Sweden produced a surplus of milk, but could not export it due to its perishable nature. Ninni Kronberg’s invention meant that the surplus could be put into use. Powdered milk was successfully tested in the field by the Kungliga Svea Ingenjörkår (Royal Svea Engineer Regiment) provisioning service during 1937. This resulted in Ninni Kronberg receiving a state grant of 25,000 kroner the following year in order to develeop the powdered milk patent within Sweden. One condition was that a Swedish limited company with shares valued at a minimum of 250,000 kroner was to be set up in order to produce the milk. Although Mejerikooperation (dairy cooperative) was approached it showed no interest in the powdered milk patent. Instead Axel Wenner-Gren, the founder of Electrolux, took on the invention. He staked 250,000 kroner on shares and set up Svenska Mjölkprodukter AB (SMP) in 1938. Ninni Kronberg was not a member of the SMP’s board, as the company chose instead to sign a licence agreement allowing them to produce the powdered milk according to her patent. The initial intention was to export the milk. Great Britain, in particular, showed interest, as the preservable aspect of the product made it appropriate for use in the colonies.
SMP set up a factory in Kimstad, south of Norrköping, whilst the headquarters lay in Stockholm. Sometimes Ninni Kronberg was active at Kimstad herself. At the same time she also established a company called AB Skånskt bindmedel with which she wanted to apply and further develop dried milk as a binding agent in prepared meat products. She had obtained a patent for this in 1935.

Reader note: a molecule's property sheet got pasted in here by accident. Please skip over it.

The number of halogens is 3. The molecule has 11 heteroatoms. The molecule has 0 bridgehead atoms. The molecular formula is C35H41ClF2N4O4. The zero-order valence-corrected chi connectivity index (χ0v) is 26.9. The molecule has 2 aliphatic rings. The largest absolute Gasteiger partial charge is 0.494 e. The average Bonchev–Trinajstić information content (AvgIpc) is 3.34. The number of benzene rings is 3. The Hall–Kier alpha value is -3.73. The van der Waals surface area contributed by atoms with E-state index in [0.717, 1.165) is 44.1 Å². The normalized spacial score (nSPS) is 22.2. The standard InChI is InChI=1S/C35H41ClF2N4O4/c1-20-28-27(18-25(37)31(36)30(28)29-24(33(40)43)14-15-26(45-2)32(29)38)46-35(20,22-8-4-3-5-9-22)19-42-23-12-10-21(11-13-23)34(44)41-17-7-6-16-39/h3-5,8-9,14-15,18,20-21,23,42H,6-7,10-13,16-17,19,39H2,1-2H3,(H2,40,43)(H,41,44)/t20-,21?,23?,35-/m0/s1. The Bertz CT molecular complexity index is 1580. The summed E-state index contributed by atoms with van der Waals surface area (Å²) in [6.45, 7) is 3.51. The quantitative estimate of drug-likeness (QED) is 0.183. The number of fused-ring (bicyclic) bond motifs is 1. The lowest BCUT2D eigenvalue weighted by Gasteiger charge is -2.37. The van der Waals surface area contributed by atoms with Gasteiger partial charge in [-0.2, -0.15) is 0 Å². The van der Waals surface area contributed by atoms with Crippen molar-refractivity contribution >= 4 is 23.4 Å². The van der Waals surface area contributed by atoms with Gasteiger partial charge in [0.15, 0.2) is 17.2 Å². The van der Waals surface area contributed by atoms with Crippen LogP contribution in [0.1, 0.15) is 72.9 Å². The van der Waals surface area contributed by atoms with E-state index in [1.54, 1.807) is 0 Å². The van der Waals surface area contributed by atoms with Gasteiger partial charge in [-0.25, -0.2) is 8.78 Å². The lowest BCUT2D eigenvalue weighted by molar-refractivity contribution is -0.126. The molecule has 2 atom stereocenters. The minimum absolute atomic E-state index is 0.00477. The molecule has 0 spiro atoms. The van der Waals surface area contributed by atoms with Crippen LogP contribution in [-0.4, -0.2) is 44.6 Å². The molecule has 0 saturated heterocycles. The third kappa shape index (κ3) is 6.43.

Production began in Kimstad on 1 September 1939. However, the outbreak of war that same month meant that all exports came to a halt. Instead, the factory supplied powdered milk to the Swedish emergency provisions authority and to Svenska Frivilligkåren (Swedish Volunteer Corps) in Finland. Thus despite the cessation of exports due to the war the company still enjoyed a profitable start and in 1942 a second factory was opened in Götene.
Ninni Kronberg received a further state grant in 1940. This was to allow her to continue her research on dairy, bakery, and prepared meat products. She also developed a domestic feed concentrate for beef cattle to replace foreign concentrates during the war.
Otherwise, the 1940s came to be overshadowed by legal disputes. Ninni Kronberg accused the banker C. Bert Lilja & Co., as well as the property owner Erik von Geijer of having tried to deprive her of her contract with SMP for their own gain. She had pawned the contract as part of a business deal with Geijer, but, without informing her, he had sold it on to C. Bert Lilja & Co., owned by Carl Bertil Lilja who was the chair of the SMP board. The court decided in favour of Ninni Kronberg’s rights to the contract. Ninni Kronberg quarrelled with SMP with regard to royalty payments over the ensuing years and, in fact, for the duration of her life. SMP argued that Ninni Kronberg’s patent had never actually been used in their production and that royalty payments should therefore cease.
Ninni Kronberg died in 1949 aged 75. SMP changed its name to Semper in 1963. By 2017 it was a food company with a focus on powdered milk and children’s food. Semper now states that Ninni Kronberg’s discovery laid the ground for the company.